If you face frequent anxiety and chronic stress, do you find yourself feeling tired often? Do you seem to catch every little cold or other bugs that come along?
You may just assume that you naturally have a weaker immune system than some people. But chances are, your weak immune response isn’t due to genetics. Rather, it could well be a result of the very real effects that anxiety and stress have on your physical body.
How Does Anxiety Lower Immune Function?
It can be easy to miss the connection between anxiety, chronic stress, and lowered immune function. Many people tend to think of anxiety as being in the thoughts and mind, not playing out in the physical body.
Likewise, our society is prone to viewing chronic stress as normal and a reality of modern life. While some stress is important to keep you motivated (this is sometimes called good stress, or eustress), chronic stress isn’t healthy.
Anxiety and chronic stress cause the endocrine system to live in a perpetual state of “fight, flight, or freeze,” aka as stress or trauma physiology. Your body is trying to keep itself prepared and protected from perceived danger. The endocrine system releases stress hormones, adrenaline and cortisol, to increase alertness and readiness.
However, when you struggle with anxiety, those stress hormones are constantly being pumped into your system so the body can never return to a settled, relaxed state. And when cortisol levels remain high, your immune system weakens and inflammation levels go up.
The more you understand how anxiety and stress work, though, the more empowered you can be to take effective action. There are helpful steps you can take to boost your immune system and lower your cortisol levels.
Practice the 4 S’s to Decrease Anxiety and Boost Your Immune System
1. Sleep and Sleep Hygiene
Sleep experts recommend a number of strategies for good sleep hygiene. These include maintaining a regular sleep routine.
Hands down, restful sleep is hugely helpful in both decreasing anxiety and supporting your immune system to operate optimally. However, if you struggle with anxiety, you are likely familiar with insomnia and sleep disruptions. The idea of being able to regularly achieve a good night’s sleep may even seem laughable. But adequate sleep is attainable and is vital to support your immune system.
- Go to bed and get up at the same time, no matter if it’s the weekend.
- Avoid caffeine after noon, or even completely.
- Decrease and avoid blue light from electronics in the evenings.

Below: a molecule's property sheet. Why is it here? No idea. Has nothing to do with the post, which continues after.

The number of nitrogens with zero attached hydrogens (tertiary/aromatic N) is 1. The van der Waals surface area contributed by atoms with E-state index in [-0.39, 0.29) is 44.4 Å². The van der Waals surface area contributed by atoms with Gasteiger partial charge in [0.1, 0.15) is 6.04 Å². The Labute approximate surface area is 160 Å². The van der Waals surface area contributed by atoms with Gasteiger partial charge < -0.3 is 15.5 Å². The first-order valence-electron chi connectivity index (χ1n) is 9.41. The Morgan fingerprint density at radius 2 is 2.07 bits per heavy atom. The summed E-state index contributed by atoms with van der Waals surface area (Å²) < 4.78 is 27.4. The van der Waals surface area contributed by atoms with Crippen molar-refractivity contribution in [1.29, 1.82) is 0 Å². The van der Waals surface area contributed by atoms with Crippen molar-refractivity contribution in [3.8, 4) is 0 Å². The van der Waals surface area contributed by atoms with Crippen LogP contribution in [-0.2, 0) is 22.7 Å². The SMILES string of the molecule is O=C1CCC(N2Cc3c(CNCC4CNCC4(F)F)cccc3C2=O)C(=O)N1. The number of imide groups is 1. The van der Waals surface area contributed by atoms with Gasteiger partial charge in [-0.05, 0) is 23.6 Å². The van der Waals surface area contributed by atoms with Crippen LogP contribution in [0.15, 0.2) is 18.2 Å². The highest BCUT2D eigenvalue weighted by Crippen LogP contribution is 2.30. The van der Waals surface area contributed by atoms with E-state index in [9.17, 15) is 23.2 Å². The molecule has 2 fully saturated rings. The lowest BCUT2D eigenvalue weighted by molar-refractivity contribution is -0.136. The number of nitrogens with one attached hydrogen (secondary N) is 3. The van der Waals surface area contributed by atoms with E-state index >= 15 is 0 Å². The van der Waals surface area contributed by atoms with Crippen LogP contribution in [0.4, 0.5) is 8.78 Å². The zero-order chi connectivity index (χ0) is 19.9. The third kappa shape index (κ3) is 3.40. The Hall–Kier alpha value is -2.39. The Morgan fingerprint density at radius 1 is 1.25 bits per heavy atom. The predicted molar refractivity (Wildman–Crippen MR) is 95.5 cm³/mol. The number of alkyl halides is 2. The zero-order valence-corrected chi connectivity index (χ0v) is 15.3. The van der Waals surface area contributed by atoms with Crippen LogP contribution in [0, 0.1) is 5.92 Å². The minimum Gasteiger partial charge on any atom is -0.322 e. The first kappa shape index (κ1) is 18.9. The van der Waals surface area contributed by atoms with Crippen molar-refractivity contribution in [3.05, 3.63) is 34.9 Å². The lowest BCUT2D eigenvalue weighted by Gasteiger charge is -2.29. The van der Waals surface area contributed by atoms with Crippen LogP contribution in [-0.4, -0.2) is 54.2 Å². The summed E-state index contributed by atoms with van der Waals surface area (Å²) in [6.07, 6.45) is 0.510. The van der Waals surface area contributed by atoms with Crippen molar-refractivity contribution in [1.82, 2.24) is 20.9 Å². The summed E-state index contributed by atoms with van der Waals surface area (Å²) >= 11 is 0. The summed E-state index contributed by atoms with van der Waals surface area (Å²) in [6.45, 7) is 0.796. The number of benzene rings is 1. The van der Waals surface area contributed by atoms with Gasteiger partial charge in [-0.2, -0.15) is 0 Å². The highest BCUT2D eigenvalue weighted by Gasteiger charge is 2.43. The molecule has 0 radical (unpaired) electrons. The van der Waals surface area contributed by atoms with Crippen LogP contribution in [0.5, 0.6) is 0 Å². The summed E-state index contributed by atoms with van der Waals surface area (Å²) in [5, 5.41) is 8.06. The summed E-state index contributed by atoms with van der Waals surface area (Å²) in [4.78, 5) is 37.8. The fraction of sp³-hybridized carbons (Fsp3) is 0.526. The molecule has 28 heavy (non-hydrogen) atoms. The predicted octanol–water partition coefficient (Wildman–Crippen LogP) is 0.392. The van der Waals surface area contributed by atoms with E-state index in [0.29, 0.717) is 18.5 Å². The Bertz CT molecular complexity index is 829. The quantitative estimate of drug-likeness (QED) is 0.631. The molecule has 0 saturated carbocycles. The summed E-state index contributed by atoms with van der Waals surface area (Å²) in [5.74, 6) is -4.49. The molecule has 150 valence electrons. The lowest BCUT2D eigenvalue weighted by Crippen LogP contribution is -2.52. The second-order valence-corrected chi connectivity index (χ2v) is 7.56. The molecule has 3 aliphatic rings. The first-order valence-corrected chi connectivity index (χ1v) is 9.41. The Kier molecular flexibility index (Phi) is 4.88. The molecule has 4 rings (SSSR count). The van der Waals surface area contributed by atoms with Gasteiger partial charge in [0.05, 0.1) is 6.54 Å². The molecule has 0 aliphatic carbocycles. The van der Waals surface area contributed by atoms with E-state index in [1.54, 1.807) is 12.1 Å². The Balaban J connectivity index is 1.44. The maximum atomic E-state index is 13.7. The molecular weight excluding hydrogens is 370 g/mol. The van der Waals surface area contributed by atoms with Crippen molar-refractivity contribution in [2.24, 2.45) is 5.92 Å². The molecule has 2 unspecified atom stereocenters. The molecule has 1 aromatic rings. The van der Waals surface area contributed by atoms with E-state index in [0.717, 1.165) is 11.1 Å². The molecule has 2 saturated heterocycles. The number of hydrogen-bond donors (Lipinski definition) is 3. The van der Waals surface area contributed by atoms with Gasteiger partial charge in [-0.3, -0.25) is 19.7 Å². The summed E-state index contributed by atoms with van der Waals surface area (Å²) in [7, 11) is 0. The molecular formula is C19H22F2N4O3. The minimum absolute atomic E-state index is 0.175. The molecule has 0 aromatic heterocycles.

- Keep your room cool at night and use light-blocking blinds to keep it as dark as possible.
- And only use your room for sleep–not as an office, playroom, etc.
With time, your sleep quality will improve, and so will your immune system and your sense of well-being.
In addition to eating a nutritious diet, several supplements are known for their ability to lower stress and anxiety and boost the immune system.
I’m a big believer in supplementation. Here’s what I recommend to clients to support a stronger immune system:
- Vitamin D
- Vitamin C
- Magnesium citrate.
To support sleep, rest and mood, I recommend:
- Valerian root
- Lemon balm
- Fish oil/ Omegas
Lastly, much has been learned about the gut brain connection, especially as it concerns mood. Taking a probiotic is also encouraged.
As always, check with your healthcare provider to make sure these are safe to take with prescription medicines or other health concerns you may have.
3. Social Connectedness
Humans are designed for social connection. Even the most introverted among us benefit from meaningful connection and closeness. Social closeness increases oxytocin, a feel-good hormone that reduces stress. Staying connected socially has also been shown to help regulate your nervous system better. When your nervous system is better regulated, anxiety goes down and immune functioning goes up
With COVID-19 still an issue, social distancing doesn’t have to mean social isolation. Depending on where you live, you may be able to meet outdoors with friends. Video chats, messaging, and phone calls are also good ways to stay in touch.
4. Silliness and Play
When was the last time you laughed until you cried? When did you let your hair down and just get silly? Laughter releases a flood of helpful hormones, increases oxygen intake, and helps you relax. All of these are good for the immune system. Look for great comedies, connect with a funny friend, or dig out a book of cartoons.
Play works in the same way. For adults, play can look like many things: engaging in creative activities, non-competitive group sports, time with kids, or learning something new. No matter what you do, if you’re relaxing and having fun, you can know your immune system is thanking you!
Take good care of yourself!
Even though we’re living in unprecedented times, you don’t have to let anxiety and stress wreak havoc on your immune system. Try out these helpful tips and consider reaching out to a therapist if your anxiety is too much to handle on your own.
Somatic Therapy Partners specializes in treating anxiety and trauma. Please call to find out more.
There is so much love for you here!